Inside the luxury factory
BEFORE you reach for the plastic to buy one more $1,000 handbag, reach for “Deluxe: How Luxury Lost Its Luster” by Dana Thomas, a Paris-based Newsweek reporter and former model. What “Fast Food Nation” did for food service, this book does for fashion, exposing the underbelly of the $157-billion luxury industry and the lockstep consumer psychology behind its glamorous veneer.
What could the Big Mac and the Vuitton Speedy bag possibly have in common? Both are products of global corporations with an emphasis on profits over prestige, both are backed by massive advertising campaigns, both are about creating a craving for something that confers an identity.
Thomas writes with an outsider’s fascination of the label-obsessed. She wonders at the prostitutes in Tokyo who prefer to be paid in designer goods, and tourists who would rather shop the duty-free galleria during their vacations in Waikiki than enjoy the sun and sand. And really, when forced to confront our own credit card demons, how many of us discover we have spent more than we should have on a Prada this or that?
Although we think we are buying fine craft, quality, heritage and a pampered buying experience, what we are really getting is as devoid of substance as a junk food meal. To make luxury accessible, Thomas writes, the tycoons have stripped away what made it “luxury” in the first place.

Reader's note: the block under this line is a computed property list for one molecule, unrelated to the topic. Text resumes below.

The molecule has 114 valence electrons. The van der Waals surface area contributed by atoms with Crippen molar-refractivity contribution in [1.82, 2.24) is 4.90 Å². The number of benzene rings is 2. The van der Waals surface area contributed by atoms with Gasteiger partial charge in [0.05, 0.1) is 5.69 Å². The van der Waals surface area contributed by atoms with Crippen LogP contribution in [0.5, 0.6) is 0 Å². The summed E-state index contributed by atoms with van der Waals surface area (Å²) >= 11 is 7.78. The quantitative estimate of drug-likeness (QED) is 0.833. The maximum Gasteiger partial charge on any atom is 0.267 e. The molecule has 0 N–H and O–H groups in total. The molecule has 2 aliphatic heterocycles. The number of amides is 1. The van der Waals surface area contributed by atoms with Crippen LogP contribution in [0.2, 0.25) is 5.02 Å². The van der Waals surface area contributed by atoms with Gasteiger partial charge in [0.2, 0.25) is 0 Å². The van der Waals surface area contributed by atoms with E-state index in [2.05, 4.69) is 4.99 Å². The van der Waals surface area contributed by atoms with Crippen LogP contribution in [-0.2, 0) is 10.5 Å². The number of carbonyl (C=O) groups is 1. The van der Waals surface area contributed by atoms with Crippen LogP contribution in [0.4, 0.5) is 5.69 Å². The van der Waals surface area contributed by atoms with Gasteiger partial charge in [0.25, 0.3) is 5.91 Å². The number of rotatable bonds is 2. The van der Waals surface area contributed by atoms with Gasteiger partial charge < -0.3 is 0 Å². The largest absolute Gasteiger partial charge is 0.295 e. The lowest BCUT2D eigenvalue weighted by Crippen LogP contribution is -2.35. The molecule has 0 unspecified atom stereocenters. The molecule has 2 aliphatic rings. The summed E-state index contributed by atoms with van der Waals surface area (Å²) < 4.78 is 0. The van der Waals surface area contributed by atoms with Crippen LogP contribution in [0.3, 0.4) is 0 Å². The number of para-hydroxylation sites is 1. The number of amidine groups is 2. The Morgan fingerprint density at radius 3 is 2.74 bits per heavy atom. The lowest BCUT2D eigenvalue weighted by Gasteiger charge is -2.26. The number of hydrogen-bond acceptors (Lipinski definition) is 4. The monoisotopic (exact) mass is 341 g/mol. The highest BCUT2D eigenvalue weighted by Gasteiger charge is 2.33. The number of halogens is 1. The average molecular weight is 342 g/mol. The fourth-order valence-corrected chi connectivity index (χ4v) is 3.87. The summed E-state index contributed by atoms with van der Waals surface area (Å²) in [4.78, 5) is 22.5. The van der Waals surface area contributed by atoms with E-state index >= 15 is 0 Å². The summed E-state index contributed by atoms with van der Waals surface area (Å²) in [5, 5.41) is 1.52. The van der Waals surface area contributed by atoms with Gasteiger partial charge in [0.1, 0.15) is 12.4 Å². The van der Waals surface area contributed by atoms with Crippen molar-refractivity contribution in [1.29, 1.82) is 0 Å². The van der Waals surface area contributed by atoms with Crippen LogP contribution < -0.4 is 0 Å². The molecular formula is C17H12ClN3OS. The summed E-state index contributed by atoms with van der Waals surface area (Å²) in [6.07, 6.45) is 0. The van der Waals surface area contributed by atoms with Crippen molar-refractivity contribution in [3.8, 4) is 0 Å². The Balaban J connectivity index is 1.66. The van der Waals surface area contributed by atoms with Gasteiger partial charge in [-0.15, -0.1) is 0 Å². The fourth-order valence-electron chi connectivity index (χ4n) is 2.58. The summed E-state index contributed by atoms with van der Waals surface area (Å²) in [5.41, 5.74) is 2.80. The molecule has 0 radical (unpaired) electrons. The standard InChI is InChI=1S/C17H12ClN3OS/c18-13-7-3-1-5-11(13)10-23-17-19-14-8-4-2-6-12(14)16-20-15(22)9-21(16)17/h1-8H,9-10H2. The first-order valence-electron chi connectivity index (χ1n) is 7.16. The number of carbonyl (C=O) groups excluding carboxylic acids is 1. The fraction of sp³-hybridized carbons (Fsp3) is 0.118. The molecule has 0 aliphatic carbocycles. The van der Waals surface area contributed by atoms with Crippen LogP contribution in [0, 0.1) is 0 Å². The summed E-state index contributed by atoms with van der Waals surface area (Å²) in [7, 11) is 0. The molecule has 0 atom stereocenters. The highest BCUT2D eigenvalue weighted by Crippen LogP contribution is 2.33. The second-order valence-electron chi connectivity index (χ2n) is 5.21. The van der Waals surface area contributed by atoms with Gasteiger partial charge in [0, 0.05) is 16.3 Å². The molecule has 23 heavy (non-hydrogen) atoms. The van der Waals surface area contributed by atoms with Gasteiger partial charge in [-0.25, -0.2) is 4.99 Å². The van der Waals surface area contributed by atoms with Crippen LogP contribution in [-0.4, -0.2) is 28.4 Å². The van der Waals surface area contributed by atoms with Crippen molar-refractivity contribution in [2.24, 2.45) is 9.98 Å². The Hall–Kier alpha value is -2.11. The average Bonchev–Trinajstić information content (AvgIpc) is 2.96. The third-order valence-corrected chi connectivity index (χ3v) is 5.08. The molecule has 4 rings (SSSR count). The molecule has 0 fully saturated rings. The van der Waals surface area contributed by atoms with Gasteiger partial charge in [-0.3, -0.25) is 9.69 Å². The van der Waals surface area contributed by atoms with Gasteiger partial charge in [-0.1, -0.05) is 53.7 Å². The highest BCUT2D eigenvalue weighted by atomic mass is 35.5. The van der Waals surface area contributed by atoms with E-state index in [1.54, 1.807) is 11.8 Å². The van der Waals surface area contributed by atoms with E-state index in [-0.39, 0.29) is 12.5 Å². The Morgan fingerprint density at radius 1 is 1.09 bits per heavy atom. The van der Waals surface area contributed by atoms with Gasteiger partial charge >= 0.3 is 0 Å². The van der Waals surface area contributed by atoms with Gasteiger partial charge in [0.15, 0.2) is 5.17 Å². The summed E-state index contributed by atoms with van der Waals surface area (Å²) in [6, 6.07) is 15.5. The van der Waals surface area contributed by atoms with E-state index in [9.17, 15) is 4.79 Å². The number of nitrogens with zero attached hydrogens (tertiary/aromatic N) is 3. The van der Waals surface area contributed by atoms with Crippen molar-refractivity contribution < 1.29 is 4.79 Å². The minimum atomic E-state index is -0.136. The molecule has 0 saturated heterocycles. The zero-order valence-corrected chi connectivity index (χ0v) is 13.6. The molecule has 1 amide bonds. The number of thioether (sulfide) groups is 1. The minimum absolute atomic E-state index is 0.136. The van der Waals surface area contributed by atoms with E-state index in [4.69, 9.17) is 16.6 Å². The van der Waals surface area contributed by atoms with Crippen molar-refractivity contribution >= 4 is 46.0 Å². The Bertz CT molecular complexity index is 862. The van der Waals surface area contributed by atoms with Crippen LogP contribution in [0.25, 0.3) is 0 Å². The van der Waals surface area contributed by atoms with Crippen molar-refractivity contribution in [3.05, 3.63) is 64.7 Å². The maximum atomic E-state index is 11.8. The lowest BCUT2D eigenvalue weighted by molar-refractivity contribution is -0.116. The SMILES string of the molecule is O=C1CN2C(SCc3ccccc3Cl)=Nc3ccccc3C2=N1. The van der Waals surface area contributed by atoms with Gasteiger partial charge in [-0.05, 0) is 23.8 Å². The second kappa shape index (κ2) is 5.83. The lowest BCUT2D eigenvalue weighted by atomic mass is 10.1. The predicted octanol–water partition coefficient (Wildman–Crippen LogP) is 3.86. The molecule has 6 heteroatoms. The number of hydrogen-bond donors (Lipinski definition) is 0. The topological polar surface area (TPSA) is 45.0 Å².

Today, 35 major brands control 60% of the business. They are not run by the original founders. And the designers themselves are disposable, as we saw with the ouster of Tom Ford at Gucci. Most luxury brands are helmed by tycoons, like Bernard Arnault, president of Moet Hennessy Louis Vuitton, who create “perfectly good products,” Thomas said in a telephone interview, “but not dreams.” Today, luxury is prepackaged in identical stores (many designed by Peter Marino). Brands fight their way into our consciousness with massive advertising campaigns, over-the-top fashion shows, celebrity mannequins on the payroll and seasonal “It” bags with an average markup of 10 to 12 times the actual price.
Luxury is available at every price level, at outlet malls, online, in dusty discount storefronts. And it is this soulless expansion of the luxury market, Thomas suggests, that could be its ruin.
But why shouldn’t everyone own a designer handbag? Sure, not every brand is handcrafting purses like Hermès, for which Thomas has much praise. But how many people can afford Hermès’ $6,000 prices? Surely even the most inexpensive bags from Vuitton are higher quality than what’s generally produced for the mass market. Plus, they make us happy, as if we’ve carved out a piece of the good life.
The problem, Thomas writes in “Deluxe” (Penguin), is that this luxury boom has a dark underbelly mired in counterfeit goods and poor labor practices. Thomas rides along with the Chinese police when they raid a factory in Guangzhou, and the child workers throw cans and bottles, “because we were basically making them homeless,” she says, explaining how many factory bosses house their workers.
Luxury brands get around the stigma of this kind of production by putting the handle on a bag or the sole on a shoe in Italy, then slapping a “Made in Italy” label on it.
So what is the future of luxury? Profits continue to climb, especially in the emerging markets of Russia, India and China, where corporate growth is focused. Meanwhile, back in the West, brands are successfully fending off luxury fatigue with limited-edition products and more personalized service.
The truth is, for better or worse, brands such as Louis Vuitton and Gucci are not really losing their luster at all -- at least not yet.
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